The Heathen, the Samurai, and the “Best Oriental”
On the eve of the twentieth century, Chinese symbolized a degraded savage masculinity, and Japanese embodied feminine civility just as middle-class whites sought to forge ideal manhood as a balance between primal and overcivilized masculinity. Within five years, however, the representations would switch as the Chinese became civilized, educated men who valued education for their daughters, and the Japanese became oppressive fighting automatons. These polarized representations distinguished the two Asian ethnicities from one another even as the actual characteristics more accurately reflected realities of white masculinity. This chapter traces how explorations of ideal manhood among middle-class whites would be projected on both Chinese and Japanese men.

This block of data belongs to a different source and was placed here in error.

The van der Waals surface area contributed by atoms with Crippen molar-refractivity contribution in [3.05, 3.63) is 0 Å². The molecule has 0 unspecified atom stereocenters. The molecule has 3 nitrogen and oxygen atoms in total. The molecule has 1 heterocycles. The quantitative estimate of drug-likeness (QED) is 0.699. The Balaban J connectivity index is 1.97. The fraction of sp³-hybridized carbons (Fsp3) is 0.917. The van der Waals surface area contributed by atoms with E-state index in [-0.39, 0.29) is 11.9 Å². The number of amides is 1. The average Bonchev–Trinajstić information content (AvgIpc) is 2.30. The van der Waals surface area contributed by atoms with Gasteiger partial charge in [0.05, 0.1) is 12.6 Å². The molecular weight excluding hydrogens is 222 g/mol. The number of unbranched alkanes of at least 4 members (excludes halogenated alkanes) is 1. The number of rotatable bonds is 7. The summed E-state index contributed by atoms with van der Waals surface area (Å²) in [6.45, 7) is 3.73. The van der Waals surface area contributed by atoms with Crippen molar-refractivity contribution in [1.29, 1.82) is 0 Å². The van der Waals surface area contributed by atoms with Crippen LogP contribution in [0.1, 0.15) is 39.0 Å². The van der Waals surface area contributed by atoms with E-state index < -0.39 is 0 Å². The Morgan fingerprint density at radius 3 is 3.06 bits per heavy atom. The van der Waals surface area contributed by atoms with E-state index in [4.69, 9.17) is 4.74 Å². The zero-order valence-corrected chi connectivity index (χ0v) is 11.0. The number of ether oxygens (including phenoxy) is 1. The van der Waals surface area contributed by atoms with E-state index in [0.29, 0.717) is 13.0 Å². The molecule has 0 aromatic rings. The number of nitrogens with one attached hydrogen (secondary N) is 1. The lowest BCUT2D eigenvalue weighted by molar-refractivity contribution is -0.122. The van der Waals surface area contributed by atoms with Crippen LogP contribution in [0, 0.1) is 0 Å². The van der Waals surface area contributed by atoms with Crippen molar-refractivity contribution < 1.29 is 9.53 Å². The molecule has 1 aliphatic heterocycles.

Illinois Scholarship Online requires a subscription or purchase to access the full text of books within the service. Public users can however freely search the site and view the abstracts and keywords for each book and chapter.
If you think you should have access to this title, please contact your librarian.
To troubleshoot, please check our FAQs, and if you can't find the answer there, please contact us.